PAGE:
Scientists in New Zealand are baffled over the disappearance of an entire colony of a rare bird species, with fears that many are dead.
The shore plover are a critically endangered species endemic to New Zealand. In February, 29 birds were relocated to Mana Island, off the coast of Porirua, in an effort to save the species.
However, all the relocated birds have vanished, having either flown off to the mainland or been killed by predators.
At least three birds from the Mana Island colony were tracked to Plimmerton beach on the mainland, said Dave Houston, who leads the shore plover recovery group.
The team is hoping to recapture the surviving birds and fit them with radio transmitters, but the fate of the other 26 birds remains unknown.
Mr Houston, from the Department of Conservation (DoC), told New Zealand news site Stuff that one of the major challenges faced by the recovery group was “fixing” the shore plovers to their new island homes.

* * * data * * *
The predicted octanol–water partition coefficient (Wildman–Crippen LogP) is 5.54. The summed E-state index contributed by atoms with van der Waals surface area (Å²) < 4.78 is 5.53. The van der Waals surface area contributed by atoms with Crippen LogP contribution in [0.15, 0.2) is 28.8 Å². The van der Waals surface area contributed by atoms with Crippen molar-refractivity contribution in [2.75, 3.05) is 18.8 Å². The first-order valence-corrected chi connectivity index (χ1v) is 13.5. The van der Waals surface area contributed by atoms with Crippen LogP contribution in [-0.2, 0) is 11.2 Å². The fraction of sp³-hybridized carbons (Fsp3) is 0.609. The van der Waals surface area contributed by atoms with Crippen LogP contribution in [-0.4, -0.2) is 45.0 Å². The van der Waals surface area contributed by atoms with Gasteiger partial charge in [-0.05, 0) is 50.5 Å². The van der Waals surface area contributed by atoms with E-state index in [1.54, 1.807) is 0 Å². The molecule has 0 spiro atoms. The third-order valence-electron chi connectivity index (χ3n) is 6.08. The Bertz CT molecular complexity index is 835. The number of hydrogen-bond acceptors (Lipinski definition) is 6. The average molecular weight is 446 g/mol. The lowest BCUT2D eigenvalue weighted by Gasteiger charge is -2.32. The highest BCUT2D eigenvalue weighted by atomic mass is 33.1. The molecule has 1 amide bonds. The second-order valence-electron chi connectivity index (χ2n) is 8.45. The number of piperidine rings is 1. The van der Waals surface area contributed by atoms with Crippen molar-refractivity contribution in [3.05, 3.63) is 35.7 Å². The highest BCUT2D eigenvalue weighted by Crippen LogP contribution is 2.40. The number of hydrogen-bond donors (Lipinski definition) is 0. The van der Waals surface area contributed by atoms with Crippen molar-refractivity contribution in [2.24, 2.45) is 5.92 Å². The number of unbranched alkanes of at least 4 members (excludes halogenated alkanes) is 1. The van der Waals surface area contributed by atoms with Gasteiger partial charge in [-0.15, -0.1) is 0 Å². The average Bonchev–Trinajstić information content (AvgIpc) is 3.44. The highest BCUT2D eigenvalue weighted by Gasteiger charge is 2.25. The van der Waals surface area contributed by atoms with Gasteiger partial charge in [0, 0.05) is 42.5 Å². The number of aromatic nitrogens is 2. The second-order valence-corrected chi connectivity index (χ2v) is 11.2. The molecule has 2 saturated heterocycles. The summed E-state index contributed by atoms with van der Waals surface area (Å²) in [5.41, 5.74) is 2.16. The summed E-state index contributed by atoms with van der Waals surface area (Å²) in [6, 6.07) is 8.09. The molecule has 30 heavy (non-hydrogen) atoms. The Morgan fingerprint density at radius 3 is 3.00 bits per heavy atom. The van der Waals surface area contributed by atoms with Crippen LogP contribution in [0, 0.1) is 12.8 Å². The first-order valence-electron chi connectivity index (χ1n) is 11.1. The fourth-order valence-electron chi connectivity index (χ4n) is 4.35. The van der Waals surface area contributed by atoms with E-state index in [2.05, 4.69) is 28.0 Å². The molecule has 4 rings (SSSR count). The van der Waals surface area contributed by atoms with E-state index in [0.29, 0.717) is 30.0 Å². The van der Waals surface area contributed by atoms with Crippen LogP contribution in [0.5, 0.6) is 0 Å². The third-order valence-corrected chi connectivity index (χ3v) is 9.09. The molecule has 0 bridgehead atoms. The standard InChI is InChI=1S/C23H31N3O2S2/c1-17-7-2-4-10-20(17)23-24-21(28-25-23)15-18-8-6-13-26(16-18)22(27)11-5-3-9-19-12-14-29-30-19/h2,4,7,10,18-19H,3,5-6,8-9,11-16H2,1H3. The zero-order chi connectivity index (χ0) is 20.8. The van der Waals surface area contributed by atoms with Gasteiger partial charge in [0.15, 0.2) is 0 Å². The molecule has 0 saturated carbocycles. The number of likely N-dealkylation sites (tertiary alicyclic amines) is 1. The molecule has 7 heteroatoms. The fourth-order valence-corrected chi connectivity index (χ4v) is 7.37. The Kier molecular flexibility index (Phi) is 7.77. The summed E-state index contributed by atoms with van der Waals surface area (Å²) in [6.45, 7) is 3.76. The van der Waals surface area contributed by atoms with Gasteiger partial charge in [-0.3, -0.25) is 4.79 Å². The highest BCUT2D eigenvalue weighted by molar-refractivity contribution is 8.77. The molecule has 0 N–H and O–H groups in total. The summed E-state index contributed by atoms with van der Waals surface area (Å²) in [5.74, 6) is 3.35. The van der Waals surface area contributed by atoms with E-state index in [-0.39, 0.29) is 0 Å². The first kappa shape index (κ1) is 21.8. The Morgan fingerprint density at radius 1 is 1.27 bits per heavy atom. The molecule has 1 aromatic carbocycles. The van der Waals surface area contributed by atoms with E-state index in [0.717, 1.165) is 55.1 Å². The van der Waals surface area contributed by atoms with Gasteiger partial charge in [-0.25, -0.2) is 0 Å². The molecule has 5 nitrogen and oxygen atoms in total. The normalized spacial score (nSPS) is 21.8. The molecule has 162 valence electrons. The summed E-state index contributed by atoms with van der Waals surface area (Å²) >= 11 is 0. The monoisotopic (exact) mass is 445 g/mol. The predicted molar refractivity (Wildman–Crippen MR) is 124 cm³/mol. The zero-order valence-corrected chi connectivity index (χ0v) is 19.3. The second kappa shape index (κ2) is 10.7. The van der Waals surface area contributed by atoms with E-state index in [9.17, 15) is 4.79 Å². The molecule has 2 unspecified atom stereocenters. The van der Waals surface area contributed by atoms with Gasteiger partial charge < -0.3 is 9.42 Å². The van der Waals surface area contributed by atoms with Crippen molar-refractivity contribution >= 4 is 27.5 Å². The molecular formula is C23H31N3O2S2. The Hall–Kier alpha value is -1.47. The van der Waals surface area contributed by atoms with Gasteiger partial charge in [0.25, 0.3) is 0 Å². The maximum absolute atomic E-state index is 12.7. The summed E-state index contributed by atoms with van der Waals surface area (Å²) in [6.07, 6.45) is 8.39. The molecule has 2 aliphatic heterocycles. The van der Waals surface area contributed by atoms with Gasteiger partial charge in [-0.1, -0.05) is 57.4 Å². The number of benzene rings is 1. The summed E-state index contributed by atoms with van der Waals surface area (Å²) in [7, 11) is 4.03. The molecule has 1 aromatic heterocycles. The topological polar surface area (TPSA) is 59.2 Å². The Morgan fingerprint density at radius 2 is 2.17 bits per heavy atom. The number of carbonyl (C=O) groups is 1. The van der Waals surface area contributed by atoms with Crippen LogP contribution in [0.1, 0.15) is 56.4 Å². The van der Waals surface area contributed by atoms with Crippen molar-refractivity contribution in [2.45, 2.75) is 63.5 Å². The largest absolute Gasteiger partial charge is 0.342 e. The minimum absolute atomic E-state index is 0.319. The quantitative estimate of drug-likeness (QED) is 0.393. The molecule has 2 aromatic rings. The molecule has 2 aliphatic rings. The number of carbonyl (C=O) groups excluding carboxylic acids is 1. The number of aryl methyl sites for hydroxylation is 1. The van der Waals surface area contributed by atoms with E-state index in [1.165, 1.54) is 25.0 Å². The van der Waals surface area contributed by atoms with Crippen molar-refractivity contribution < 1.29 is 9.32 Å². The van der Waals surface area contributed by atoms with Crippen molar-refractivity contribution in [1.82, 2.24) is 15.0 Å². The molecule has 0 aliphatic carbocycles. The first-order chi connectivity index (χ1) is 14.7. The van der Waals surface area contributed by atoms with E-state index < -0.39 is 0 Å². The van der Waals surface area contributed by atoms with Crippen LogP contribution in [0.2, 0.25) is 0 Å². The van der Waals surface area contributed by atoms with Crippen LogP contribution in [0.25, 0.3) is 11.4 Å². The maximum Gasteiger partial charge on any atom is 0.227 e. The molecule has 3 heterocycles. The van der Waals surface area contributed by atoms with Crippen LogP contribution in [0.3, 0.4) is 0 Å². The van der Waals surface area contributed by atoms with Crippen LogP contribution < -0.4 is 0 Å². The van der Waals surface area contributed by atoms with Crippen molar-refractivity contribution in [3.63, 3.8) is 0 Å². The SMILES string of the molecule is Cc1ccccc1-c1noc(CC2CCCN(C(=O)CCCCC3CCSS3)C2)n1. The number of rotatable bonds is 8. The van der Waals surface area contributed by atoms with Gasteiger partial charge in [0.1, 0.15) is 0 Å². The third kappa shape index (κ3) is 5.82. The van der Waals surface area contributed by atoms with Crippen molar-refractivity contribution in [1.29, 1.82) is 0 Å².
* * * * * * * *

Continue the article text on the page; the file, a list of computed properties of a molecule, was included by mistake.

The birds are held in an aviary on the island for about a week in an attempt to fix them there, but “it doesn’t always work,” he said.
Putting the birds on islands further away from the mainland could help stop them from flying away, but Mr Houston said there aren’t “any that are predator-free and suitable”.
Shore plovers nest on the ground, making them susceptible to predators such as rats or cats. According to the DoC, attempts to establish populations at Portland and Mana Islands were scuppered after over 80 per cent of the resident birds were lost, with a single rat being the main suspect of the losses in both cases.
Fewer than 250 shore plovers remain in the wild, over half living in the Chatham Islands.
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